The rain water is useful, as it lets me know exactly what the plants absorb.  The project can get side-tracked too easily, but then in the end, I would love to add trace elements to experiment with nutrient loads and plant chemical make-up.  I'm positive that you can make up a custom mix, add it to the system and a week or two later, your duckweed will start resembling that.  I think this is a magic plant with far more applications than what we give it credit for at this stage.  We will have to see about protein, as it can be anywhere between 6.8 to 45%, but I honestly think that when the ammonia is this low, you need to expect protein on the lower scale.  Concentrated ammonia is easy to get a hold of though, thus I can predict that if you make a custom mix (say you want to be making a tilapia diet) of chemicals, dissolve it in the water and park the duckweed in it, you will eventually succeed in making a duckweed that is an excellent fish food supplement.

Harold Sukhbir said:

Hi Kobus,

Duckweed seems to have natural steroids built in to them! If this is the input/output comparison during low ebb winter temps, I'll really be interested to see what happens in higher temps. Do you have data on wet/dry mass protein for this particular duckweed in your system? Do you think the input sys. water( Tap or rain) will influence growth/protein values here?

Hi Kobus,

(say you want to be making a tilapia diet) of chemicals, dissolve it in the water and park the duckweed in it, you will eventually succeed in making a duckweed that is an excellent fish food supplement.

 

I think you're really going somewhere here, when we try "designing" a more suitable supplement fish feed. I see no reason, if we tailor nutrient inputs properly in the growing of duckweed, its possible to approach a more complete fish food, may even become the sole food! Among the few challenges of home grown food will be the sourcing of amino acids, and even that can be done with the growing of selected algae. In aquaculture we have gotten used to the idea of pelletized aquatic life as our only route to fish farming and believe this is the only option and it is this idea that makes us 100% dependent on a very limited and dwindling marine resource. This is a very serious problem left to the very few who would dare to look!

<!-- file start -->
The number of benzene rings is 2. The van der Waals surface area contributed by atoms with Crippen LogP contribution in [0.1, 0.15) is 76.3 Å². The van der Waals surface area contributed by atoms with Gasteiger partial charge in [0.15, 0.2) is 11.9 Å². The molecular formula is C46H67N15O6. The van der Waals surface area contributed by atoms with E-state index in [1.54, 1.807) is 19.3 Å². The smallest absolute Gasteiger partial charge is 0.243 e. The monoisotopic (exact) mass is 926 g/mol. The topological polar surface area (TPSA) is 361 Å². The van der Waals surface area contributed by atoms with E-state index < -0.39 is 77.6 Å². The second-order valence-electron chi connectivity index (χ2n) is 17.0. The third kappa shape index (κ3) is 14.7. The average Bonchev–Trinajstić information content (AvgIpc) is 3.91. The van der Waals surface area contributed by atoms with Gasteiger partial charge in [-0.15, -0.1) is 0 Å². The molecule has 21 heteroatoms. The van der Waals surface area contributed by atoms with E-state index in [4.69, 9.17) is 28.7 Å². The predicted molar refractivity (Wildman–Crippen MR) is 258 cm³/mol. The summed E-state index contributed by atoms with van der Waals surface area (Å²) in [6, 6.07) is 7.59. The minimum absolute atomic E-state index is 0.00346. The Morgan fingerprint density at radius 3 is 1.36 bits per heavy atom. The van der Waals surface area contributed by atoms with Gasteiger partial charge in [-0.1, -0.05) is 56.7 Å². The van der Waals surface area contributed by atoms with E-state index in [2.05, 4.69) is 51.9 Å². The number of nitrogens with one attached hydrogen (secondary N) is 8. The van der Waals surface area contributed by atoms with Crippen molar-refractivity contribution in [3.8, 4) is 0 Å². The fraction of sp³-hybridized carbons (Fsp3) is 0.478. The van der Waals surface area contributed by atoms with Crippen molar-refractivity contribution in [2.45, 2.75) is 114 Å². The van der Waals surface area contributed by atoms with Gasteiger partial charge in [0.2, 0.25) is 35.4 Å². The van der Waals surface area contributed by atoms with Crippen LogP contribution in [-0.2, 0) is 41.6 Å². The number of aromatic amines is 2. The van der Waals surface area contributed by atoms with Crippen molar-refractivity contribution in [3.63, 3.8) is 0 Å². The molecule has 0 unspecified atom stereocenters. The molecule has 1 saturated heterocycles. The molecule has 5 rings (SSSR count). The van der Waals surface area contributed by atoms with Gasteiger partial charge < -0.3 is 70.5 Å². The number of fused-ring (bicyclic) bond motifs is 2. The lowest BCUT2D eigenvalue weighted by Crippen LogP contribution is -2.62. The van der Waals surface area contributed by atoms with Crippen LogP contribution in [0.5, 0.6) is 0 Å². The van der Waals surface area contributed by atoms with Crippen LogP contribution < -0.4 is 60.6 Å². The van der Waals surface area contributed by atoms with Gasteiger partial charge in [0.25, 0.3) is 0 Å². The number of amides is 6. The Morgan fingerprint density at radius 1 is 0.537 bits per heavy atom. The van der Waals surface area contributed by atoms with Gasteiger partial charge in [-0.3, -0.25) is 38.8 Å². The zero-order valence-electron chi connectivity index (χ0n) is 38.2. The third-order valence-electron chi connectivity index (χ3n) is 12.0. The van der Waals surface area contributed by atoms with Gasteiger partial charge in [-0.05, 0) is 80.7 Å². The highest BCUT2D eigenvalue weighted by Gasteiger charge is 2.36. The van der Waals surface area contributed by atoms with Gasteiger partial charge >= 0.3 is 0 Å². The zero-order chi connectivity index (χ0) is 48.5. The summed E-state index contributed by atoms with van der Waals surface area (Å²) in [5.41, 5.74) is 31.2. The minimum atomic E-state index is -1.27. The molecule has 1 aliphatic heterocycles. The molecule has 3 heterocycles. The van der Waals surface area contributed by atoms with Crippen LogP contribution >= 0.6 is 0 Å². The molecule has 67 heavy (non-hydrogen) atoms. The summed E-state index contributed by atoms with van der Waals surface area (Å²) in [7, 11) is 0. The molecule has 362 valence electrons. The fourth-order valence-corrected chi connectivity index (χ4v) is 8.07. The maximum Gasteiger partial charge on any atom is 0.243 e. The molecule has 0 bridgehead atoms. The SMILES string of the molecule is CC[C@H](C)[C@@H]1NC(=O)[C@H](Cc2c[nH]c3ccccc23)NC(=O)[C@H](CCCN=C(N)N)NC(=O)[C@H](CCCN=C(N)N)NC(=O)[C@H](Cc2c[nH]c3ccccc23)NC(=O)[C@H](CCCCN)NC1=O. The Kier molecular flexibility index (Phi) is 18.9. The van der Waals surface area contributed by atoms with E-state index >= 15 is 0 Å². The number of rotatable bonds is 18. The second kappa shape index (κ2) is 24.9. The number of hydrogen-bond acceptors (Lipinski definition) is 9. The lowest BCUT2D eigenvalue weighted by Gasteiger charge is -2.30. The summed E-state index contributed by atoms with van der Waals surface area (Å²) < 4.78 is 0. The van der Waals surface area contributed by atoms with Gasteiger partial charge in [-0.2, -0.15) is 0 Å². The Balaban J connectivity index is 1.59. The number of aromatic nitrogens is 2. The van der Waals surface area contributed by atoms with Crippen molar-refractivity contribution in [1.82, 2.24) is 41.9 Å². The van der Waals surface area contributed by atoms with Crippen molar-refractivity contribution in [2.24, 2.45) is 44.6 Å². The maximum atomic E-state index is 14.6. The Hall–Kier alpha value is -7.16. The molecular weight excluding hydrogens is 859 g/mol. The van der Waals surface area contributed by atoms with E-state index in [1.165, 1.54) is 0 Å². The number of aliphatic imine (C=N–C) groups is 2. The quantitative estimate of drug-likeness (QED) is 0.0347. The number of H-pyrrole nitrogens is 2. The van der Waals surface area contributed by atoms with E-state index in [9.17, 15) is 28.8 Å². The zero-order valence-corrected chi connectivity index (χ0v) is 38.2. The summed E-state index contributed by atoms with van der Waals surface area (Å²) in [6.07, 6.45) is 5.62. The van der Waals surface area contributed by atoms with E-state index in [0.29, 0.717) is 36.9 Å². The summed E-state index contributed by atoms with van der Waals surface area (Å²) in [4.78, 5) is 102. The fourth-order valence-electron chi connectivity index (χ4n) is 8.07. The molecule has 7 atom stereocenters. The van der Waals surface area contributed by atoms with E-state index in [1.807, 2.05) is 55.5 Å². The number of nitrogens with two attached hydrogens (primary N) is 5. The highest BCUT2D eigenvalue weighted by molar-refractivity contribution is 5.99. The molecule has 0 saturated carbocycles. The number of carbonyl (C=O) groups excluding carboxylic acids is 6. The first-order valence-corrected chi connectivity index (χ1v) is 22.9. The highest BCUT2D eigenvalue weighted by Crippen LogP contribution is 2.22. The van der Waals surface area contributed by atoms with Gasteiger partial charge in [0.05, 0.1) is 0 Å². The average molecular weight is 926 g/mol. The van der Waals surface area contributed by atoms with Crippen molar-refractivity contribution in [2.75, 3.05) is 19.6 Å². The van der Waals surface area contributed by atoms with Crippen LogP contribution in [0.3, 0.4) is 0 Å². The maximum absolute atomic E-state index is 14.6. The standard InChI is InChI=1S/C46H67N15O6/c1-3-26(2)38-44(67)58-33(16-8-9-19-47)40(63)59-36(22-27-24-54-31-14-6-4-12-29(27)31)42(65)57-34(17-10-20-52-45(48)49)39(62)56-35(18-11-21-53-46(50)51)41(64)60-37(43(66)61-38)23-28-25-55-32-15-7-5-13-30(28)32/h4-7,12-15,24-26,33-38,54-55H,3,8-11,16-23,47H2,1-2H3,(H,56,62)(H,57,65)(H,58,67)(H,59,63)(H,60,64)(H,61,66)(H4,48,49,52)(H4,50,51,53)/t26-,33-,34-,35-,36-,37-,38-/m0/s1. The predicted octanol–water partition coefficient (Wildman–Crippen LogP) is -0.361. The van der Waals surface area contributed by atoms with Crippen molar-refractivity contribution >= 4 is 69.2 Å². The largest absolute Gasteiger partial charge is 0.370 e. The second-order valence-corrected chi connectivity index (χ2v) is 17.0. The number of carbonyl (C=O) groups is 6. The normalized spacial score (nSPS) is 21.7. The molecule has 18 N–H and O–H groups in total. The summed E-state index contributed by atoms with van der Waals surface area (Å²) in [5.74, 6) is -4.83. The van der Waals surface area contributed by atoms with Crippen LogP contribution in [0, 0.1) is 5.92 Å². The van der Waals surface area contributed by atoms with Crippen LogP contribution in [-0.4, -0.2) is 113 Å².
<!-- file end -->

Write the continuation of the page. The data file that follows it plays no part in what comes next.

In nature, Tilapia reach good size on stuff such as duckweed.  Only thing is that they are not pressured to do it in 168 days.  Once you stop trying to be a commercial grower on a tight timeline, all kind of options open up.  Duckweed will scavenge for almost any dissolved element in the water, including metals (unfortunately).  We are looking for all the critical plant and animal growth factors in our fish food / AP water.  Thus, if we are going to feed or fish lots of duckweed, we may as well soup up the duckweed by growing it and spirulina together in a pre-prepared water body.  Take a look at this breakdown - this is all the stuff that duckweed could absorb in a natural environment

Variation of content of elements,  % of dry weight

Ag
Al
As
B
Ba
Br
C
Ca
Cd
Ce
Cl
Co
Cr
Cs
Cu
F
Fe
Ga
H
Hg
J
K
La
Li

0.3 — 50 x10-6
0.000—11.4
0.2—23.5 x10-3
0.02—3.25
0.03—0.11
0.25—0.65 x10-2
30.5—43.7
0.18—4.5
<0.1x10-4 — 6.7
0.2 x 10-3
0.08—4.29
0.9 x 10-4 —1.1
0.3—17.8 x 10-3
0.4—50 x 10-3
0.2 X 10-3 - 3.2 
0.2 X 10-3
0.007—3.2
0.9 X 10-4
5.4
0.04—18 x 10-4
0.4—25 x l0-4
0.03—7.0
0.9 x 10-4
0.8—6 x 10-3

Mg